HBCUs Poised To Offer Online Degrees

HBCUs Poised To Offer Online Degrees 

HAMPTON, Va. — Within the historically Black college and university community, the push to offer online distance learning courses is entering a new phase — the establishment of online degree programs.
This summer, Hampton University will begin two degree programs whose courses will be accessible entirely through the Internet. Many Black schools offer online courses, but Hampton will be the first to offer a full degree program.
A number of other HBCUs, such as Florida A&M and Clark Atlanta Universities, are right behind Hampton, expanding their online course offerings into degree programs within the next couple of years.
“We’ve had a mandate from President [Dr. William] Harvey to make this happen,” says Debra White, assistant provost for technology at Hampton, noting that the school has been preparing for online degree offerings over the past two years.
Hampton will offer an online bachelor’s in religion and philosophy, and an online Ph.D in nursing, according to White. Several faculty members are currently testing their online courses, with more than 250 Hampton undergraduates enrolled in religion and philosophy classes, White says.
The race to develop and package courses into online degree programs is sweeping American higher education. Currently, close to 350 four-year colleges and universities offer at least one online distance learning degree program, which is slightly more than 10 percent of four-year institutions in the country.
The number of schools with online degree programs jumped from 250 in December 1998, to 350 in December 1999, according to “Distance Degrees,” a yearly reference book on online degree programs.
Spurred partially by competition from for-profit educational companies, traditional higher education institutions began offering online courses and degree programs primarily to nontraditional students and working adults.
Mark Wilson, president of the Oregon-based Distance Degrees, Inc., says studies have shown the market for online degree programs and courses is heavily concentrated among working adults in their late 20s to their 50s. The average age of an online degree program student is 31, he says.
“What you’re seeing is that distance education is attracting mature adults,” Wilson says.
At Hampton, officials say the school’s annual ministers’ conference revealed that there is significant interest among working clergy to acquire four-year degrees in the formal study of religion and philosophy. White says market research also indicated to Hampton officials that the production of nursing Ph.Ds is critical for American colleges and universities to have a growing pool of faculty to teach in four-year programs.
“I think [religion, philosophy and nursing] are strong areas to get involved in,” says Mark S. Hall, CEO and co-founder of ED-X.com, an international online education marketing firm.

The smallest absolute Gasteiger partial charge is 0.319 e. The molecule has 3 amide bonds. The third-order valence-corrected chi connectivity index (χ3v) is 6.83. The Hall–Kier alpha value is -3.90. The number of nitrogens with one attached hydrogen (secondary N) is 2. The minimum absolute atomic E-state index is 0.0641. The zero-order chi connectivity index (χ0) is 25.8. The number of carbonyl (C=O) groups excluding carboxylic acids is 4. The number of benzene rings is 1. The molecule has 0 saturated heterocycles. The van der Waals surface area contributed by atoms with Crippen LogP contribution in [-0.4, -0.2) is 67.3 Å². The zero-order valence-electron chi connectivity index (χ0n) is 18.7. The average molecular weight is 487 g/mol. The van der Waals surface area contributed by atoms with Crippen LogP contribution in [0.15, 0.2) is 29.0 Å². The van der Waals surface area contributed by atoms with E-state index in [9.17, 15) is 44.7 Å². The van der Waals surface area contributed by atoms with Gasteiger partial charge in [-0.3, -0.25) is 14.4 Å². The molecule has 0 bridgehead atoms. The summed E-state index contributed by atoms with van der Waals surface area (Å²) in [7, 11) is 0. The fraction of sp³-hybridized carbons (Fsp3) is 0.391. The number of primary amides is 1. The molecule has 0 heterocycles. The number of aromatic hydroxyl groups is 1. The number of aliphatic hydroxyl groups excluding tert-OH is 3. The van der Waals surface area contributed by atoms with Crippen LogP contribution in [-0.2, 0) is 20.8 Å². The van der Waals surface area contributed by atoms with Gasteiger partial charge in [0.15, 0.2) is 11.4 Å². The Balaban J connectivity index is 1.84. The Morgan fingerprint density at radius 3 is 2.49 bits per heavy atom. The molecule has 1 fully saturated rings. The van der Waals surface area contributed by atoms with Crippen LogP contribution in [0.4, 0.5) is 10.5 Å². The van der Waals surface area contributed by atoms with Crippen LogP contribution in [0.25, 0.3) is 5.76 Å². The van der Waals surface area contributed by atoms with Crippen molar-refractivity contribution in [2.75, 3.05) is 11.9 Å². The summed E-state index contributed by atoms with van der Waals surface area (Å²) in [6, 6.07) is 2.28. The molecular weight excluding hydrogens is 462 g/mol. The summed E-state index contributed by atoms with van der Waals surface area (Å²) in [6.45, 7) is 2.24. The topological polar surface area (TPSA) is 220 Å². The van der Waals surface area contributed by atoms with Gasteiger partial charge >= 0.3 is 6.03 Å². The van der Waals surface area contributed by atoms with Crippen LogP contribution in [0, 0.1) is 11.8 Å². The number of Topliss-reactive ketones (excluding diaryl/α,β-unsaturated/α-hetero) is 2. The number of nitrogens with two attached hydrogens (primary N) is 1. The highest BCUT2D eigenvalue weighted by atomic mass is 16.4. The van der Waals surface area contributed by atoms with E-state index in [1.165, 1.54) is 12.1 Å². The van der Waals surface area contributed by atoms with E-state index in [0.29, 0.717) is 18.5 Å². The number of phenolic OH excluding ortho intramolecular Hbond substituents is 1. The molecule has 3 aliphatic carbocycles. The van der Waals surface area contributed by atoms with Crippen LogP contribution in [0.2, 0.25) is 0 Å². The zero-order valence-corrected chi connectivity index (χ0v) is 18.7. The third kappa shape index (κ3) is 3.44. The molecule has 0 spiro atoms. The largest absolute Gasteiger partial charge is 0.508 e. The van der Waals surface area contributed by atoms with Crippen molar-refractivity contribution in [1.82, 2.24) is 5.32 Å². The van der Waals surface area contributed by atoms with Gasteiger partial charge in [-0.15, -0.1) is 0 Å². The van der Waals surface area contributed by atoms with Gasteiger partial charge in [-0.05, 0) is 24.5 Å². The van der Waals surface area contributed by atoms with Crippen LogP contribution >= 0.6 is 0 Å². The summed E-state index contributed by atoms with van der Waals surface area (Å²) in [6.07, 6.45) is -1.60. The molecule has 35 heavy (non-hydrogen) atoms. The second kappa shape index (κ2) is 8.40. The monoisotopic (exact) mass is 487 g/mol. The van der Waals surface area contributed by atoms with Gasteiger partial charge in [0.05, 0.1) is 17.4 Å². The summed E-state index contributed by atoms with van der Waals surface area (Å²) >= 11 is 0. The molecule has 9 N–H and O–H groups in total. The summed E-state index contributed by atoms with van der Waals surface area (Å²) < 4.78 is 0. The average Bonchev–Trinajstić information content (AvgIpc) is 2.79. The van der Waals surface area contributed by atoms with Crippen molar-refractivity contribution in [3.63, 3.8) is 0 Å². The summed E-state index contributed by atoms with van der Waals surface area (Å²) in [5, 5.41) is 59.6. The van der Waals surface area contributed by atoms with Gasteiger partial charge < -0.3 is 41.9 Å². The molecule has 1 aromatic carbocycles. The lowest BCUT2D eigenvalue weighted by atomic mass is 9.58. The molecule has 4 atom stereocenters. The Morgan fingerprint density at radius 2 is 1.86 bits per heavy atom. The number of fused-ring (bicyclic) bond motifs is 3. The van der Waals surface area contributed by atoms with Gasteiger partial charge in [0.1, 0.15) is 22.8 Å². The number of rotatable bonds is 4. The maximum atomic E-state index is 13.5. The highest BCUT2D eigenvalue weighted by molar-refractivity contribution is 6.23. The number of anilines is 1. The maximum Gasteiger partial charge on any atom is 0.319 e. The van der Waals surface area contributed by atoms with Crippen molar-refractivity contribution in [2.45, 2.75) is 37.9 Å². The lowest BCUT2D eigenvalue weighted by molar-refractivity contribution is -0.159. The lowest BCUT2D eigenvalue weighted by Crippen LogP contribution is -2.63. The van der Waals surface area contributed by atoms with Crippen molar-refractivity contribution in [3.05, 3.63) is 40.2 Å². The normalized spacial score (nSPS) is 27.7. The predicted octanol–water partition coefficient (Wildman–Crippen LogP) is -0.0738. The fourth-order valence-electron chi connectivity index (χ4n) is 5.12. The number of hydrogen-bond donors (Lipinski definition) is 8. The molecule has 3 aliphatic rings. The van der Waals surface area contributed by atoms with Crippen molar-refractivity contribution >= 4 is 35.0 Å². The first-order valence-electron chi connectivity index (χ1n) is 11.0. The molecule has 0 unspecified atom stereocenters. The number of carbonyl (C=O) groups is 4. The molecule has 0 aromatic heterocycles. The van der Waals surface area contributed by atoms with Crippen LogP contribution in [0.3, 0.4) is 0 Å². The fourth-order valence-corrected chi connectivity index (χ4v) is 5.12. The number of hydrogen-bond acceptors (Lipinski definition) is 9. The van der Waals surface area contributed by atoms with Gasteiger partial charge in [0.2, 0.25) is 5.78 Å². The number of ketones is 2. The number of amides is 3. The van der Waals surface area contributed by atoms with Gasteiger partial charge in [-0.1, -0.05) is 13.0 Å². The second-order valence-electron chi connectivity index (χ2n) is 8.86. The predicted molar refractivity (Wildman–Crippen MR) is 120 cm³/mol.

Hall says it’s common for colleges and universities to package the most popular education programs — such as business administration — as their first foray into online degree offerings. But he says that schools servicing niche markets, such as the clergy community, stand to do quite well.
“If a school has a strong faculty in an unique field, that will set them apart from other institutions offering more common study areas,” Hall says.
To develop the capacity to offer online distance learning courses, historically Black institutions are turning to outside sources for help. Foundations,  federal agencies and state governments are helping underwrite equipment purchases and faculty training programs. In some cases, public HBCUs  in states like Florida, are under a mandate to develop online programs.
Clark Atlanta and Florida A&M have had government agencies and foundations help them jumpstart forthcoming online degree programs. Grants totaling $2.2 million from the Lilly Foundation and the publicly funded Georgia Research Alliance have enabled the Atlanta-based school to begin building a campus distance learning center that will combine videoconferencing technology with the Internet and other technologies.
Clark Atlanta officials say that integrating videoconferencing with various distribution technologies will yield a wide array of formats for delivering course material to students.
James Mitchell, the CEO of AlphaOmega InfoSystems, Inc. in Baltimore, Md., says HBCUs are watching closely how institutions such as Clark Atlanta and Hampton develop online degree programs.
AlphaOmega Systems, as the technology partner to the HBC3 distance learning consortium, is working with Clark Atlanta on faculty training efforts. HBC3 is a nonprofit organization.
Dr. Dhyana Ziegler, assistant vice president for instructional technology at Florida A&M, says the university is getting $3.5 million from the National Science Foundation to develop a slate of science, math and engineering courses online.
She says that online courses are already under way at the university’s education and engineering schools. For Florida A&M, going online adds to the videoconferencing programs — including a Ph.D program in pharmacy — the school currently offers. The Ph.D pharmacy degree program enables students in satellite classrooms in Tampa and Miami to see live videotaped lectures.



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